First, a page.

It’s not easy walking on a prosthetic foot. Aside from the obvious difficulty of adjusting to an artificial limb, dragging around the weight of the foot exerts a lot of energy — 23% more than walking on a natural foot, to be exact. But a prototype foot developed by researchers at the University of Michigan makes it easier for amputees to move around normally by recycling kinetic energy generated while walking.
According to the researchers, “Humans normally dissipate significant energy during walking, largely at the transitions between steps. The ankle then acts to restore energy during push-off, which may be the reason that ankle impairment nearly always leads to poorer walking economy.”
Typical prosthetic feet can’t mimic the ankle’s natural push-off, which is why the limbs feel so heavy. The University of Michigan prototype, on the other hand, is able to reproduce the ankle’s strength by recycling energy produced while walking. There are other artificial feet that can mimic the ankle’s push-off, but they require big batteries and motors. Since the prototype device recycles energy, it only requires a small battery that uses less than one watt of power.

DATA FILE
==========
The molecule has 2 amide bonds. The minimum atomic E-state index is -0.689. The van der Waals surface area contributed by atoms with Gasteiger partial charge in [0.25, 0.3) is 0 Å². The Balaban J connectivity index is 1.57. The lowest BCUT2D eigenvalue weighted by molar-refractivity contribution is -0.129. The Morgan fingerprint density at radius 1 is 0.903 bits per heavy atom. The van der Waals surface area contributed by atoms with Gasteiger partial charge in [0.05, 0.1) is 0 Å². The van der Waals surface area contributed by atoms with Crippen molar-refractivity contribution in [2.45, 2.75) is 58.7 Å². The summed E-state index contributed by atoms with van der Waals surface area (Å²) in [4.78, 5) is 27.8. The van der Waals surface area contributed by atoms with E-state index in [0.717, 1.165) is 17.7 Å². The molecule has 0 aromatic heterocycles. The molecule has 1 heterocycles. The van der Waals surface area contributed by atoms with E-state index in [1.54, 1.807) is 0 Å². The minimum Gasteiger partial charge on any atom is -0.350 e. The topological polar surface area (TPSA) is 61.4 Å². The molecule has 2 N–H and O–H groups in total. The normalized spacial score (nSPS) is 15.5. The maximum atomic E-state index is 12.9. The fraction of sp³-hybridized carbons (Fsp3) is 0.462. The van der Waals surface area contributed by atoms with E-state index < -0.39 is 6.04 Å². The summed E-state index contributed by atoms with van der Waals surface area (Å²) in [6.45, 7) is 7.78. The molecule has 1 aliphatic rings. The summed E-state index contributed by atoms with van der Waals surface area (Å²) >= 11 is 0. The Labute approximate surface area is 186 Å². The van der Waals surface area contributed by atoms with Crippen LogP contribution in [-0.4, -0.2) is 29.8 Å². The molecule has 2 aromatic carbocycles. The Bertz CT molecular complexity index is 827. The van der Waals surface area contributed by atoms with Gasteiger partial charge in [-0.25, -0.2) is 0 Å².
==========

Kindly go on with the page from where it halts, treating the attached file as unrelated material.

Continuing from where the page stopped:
No word on when the artificial foot will be released commercially, but it is currently in testing at the Seattle Veterans Affairs Medical Center. An Ann Arbor-based company is also reportedly looking into producing a device based on the University of Michigan research.
+ Recycling Energy to Restore Impaired Ankle Function